[Ifeffit] XAFS Analysis using Ifeffit

Matt Newville newville at cars.uchicago.edu
Mon Jul 31 10:41:18 CDT 2006

Hi Francois,

Thanks for the comments about GNXAS and MEE. It's possible that I'm
just not understanding some of your points, but here are some
replies to your comments:

> I've seen, in contrast, papers in which people were
> claiming so much about feff (so-call "good and bad things") but their
> calculations were far from optimum (they are never, I know for sure myself
> !) so their feff "evaluation" was quite very poor in fact.

Does GNXAS prevent one from making mistakes?  It sounds like it's more
likely to prevents novices from doing anything.  It's hard for me to see that
as an advantage.  My experience is that novices tend to be very careful,
and more respectful of the process (or perhaps just have a more difficult
time publishing sloppy analysis), and that it's the so-called experts claiming
to do "state of the art" EXAFS who are most likely to make mistakes and/or
over-interpret their data.

> But basically, a modernized front end of gnxas would be great. But one has
> to get into that programming to make it easy-to-click (like many would
> like too). With Atoms of Bruce Ravel, there are options to prepare these
> so-odd files needed for gnxas. this is already a wonderful first step.
> Any decent model of the EXAFS for high Z cations should be done with that
> program, basically. Sixpack, ifeffit, but mostly FEFF, are missing the
> multi-electronic excitation (MEE) modeling.

Hmm,  if I understand right, GNXAS "models MEE" by allowing the user to
add arc-tangents or lorentzians (maybe other lineshapes??).  Do they
do something more sophisticated than that?

And yet, it seems that you're suggesting that to correctly analyze "high Z
cations", one must include MEE effects, and so that GNXAS does a much
better job at modeling EXAFS than Feff/Ifeffit.   Is that a fair reading?

For what it's worth, Arc-tans for MEE have been in an out of autobk a couple
times -- it has never been advertised and is currently taken out because it is
too easy to abuse, and never made a big difference in the structural results.
>From a few different conversations at XAFS13, I've agreed to put something
like this in to Ifeffit. Personally, I'd like to see more data with
clear MEE to play
with, and would like to model these better than with an ad hoc arc-tanget.  I'd
also like to see a real case where including MEE transitions gave different
structural results than an analysis that did not include them.  Any takers?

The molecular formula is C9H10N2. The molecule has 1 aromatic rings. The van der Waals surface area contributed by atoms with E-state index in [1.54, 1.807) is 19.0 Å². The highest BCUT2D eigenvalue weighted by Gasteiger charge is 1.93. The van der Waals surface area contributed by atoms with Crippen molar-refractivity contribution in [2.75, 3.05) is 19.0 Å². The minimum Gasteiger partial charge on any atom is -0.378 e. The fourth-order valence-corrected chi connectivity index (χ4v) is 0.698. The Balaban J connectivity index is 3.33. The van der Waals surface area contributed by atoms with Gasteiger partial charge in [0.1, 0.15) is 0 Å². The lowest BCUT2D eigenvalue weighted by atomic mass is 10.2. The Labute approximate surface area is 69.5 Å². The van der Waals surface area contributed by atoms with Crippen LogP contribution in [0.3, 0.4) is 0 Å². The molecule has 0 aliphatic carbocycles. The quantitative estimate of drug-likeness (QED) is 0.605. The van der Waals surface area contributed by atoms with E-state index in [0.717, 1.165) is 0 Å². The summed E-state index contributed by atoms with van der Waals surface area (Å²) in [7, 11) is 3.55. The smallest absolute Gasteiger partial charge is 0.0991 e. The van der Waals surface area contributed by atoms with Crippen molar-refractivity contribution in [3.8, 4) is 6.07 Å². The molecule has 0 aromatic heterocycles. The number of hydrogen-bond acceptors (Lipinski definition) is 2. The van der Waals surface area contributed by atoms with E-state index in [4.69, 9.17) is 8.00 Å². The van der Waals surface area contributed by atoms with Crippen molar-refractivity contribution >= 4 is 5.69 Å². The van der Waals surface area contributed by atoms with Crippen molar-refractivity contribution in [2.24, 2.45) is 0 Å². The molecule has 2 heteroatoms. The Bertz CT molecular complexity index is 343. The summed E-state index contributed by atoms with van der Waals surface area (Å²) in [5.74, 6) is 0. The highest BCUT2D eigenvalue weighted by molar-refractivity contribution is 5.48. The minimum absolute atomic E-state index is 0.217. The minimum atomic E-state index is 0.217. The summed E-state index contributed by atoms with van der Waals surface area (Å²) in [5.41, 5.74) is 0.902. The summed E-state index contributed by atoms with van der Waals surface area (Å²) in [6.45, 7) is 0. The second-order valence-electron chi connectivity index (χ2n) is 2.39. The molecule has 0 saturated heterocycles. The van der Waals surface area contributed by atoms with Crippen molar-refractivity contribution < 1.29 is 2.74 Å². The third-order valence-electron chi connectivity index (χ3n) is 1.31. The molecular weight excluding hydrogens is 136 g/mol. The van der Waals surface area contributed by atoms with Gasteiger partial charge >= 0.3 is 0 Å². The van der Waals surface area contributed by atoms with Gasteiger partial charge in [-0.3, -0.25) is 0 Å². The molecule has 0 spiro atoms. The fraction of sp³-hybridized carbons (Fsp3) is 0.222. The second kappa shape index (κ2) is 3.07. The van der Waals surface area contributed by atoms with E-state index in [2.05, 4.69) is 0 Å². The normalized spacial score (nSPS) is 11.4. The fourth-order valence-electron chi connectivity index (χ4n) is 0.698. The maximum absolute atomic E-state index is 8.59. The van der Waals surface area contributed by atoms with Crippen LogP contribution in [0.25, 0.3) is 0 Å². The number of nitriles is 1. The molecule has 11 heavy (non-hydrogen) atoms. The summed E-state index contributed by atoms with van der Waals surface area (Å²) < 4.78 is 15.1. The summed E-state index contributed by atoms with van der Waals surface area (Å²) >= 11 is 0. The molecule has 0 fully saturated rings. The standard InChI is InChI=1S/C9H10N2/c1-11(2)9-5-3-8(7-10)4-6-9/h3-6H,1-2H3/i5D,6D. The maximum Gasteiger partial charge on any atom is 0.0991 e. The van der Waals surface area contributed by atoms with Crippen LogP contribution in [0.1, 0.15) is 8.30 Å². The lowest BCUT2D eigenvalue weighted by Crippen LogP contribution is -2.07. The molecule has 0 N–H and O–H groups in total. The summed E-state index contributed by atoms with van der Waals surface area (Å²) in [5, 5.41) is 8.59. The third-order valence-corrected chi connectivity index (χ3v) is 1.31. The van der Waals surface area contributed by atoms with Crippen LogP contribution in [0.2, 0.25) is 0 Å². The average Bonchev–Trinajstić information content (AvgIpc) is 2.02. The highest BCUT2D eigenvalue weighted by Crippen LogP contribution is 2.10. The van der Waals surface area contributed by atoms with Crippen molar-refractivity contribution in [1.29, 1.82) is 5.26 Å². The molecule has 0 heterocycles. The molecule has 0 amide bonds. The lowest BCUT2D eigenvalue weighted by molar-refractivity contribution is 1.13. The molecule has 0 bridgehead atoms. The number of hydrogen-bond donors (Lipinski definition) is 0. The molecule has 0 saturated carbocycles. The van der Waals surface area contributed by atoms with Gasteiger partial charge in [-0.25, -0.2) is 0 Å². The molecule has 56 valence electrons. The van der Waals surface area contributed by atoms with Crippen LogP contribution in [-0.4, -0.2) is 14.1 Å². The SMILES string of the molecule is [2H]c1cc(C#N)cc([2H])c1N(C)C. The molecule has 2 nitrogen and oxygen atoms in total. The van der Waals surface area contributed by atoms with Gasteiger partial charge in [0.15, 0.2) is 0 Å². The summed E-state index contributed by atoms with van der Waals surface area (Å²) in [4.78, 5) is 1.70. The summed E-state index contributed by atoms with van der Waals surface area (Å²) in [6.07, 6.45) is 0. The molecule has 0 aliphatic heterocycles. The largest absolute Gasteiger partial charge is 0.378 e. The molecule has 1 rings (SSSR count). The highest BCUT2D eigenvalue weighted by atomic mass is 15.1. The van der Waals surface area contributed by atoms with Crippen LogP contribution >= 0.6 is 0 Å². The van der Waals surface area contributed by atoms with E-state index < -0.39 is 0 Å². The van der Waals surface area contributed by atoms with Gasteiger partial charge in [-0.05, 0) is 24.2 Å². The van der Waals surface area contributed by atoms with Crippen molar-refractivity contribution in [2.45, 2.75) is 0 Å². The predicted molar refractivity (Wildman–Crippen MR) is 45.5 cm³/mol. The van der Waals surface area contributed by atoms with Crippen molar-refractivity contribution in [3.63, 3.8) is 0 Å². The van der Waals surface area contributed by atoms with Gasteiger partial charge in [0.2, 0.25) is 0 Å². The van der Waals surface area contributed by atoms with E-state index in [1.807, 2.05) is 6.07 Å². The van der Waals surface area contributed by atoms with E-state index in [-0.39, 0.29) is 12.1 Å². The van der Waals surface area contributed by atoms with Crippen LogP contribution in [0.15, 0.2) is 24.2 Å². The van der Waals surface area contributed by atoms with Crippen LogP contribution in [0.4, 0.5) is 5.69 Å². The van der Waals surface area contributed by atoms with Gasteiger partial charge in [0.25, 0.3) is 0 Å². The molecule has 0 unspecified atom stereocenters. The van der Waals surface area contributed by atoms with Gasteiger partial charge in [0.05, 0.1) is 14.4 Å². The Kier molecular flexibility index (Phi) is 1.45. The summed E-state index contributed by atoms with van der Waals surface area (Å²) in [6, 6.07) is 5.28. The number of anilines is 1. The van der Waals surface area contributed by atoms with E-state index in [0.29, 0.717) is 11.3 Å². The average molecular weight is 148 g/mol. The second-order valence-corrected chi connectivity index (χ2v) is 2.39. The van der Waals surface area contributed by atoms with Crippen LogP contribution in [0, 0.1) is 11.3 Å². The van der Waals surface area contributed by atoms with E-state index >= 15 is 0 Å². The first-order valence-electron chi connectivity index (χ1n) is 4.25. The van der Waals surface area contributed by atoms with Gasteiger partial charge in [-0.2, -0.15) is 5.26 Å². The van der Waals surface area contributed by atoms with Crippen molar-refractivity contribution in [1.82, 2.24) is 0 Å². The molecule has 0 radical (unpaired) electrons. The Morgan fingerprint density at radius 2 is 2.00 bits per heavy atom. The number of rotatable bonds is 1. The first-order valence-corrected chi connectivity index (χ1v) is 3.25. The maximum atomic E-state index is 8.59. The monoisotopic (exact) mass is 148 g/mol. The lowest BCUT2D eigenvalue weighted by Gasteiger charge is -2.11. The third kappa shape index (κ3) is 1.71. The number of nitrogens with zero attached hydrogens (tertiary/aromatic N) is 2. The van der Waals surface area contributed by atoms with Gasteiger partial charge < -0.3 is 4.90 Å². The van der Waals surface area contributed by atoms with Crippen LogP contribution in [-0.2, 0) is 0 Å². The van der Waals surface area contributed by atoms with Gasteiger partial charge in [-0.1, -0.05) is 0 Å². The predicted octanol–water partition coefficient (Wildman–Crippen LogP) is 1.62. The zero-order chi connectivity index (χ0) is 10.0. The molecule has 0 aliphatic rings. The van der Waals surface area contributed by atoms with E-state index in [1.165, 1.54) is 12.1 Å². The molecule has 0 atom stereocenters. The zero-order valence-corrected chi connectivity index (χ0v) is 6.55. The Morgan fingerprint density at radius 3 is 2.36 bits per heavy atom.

> But most users don't even "smell" these MEE's (or AXAFS if you prefer) in
> their data and process them straight away. they cannnot be 100% blamed,
> MEE are also quite vicious features. but more and more is done that is not
> appropriate because of these nice GIUs (athena, sixpack). so it is
> difficult to decide what to do.

Again, you seem to be saying that people are doing inappropriate analysis
because they're ignoring MEE.   It also seems that your concerned about
having GUIs for EXAFS analysis. Is this a fair reading of your statements?
It probably no surprise that I would not agree with either of these points.

> Also, like others, I ve found that MEE are more and more visible as much
> as the metal concentration probed is getting lower and lower (comparative
> study of Mn permanganate solutions at more and more dilutions makes that
> the MEE is increadingly more detected in the normalized EXAFS). And this
> now standard to look at diluted metals, in environmental samples with
> these 3rd generation, highly-stabilized sources (SLS for instance).

Well, I'm pleased to hear you're able to getting good data, but I'm confused
by MEE  in Mn K edge of permanganate.   What transition are you seeing?

When Arcon and Kodre talk about the MEE in Br and Kr K-edges, they see
1s+4p transitions: the 4p levels are empty for Mn.  When D'Angelo sees MEE
in Sr,  it's from the 3d M4/M5 edge energies,  which are at ~5eV for Mn,  and
so too low to matter (especially in permanganate, where these orbitals are
hybridized with O 2p levels).   The M1(3s) transition would be ~80eV for Mn,
but the 3s MEE is hard to see in vapor data, so I'd be skeptical that one could
see this in a system where one had EXAFS to analyze.  The M2/M3  edges are
~45eV for Mn.  I  don't see anything obvious at this energy in permanganate,
but I'd guess it to be at a low enough energy to not effect the EXAFS.

As I understand MEE (not very well!??),  the MEE peaks should be mirrors of
the main absorption edge.  For permanganate,  there should be a strong
"pre-edge MEE peak" as well as a "main MEE peak".  Do you see this?



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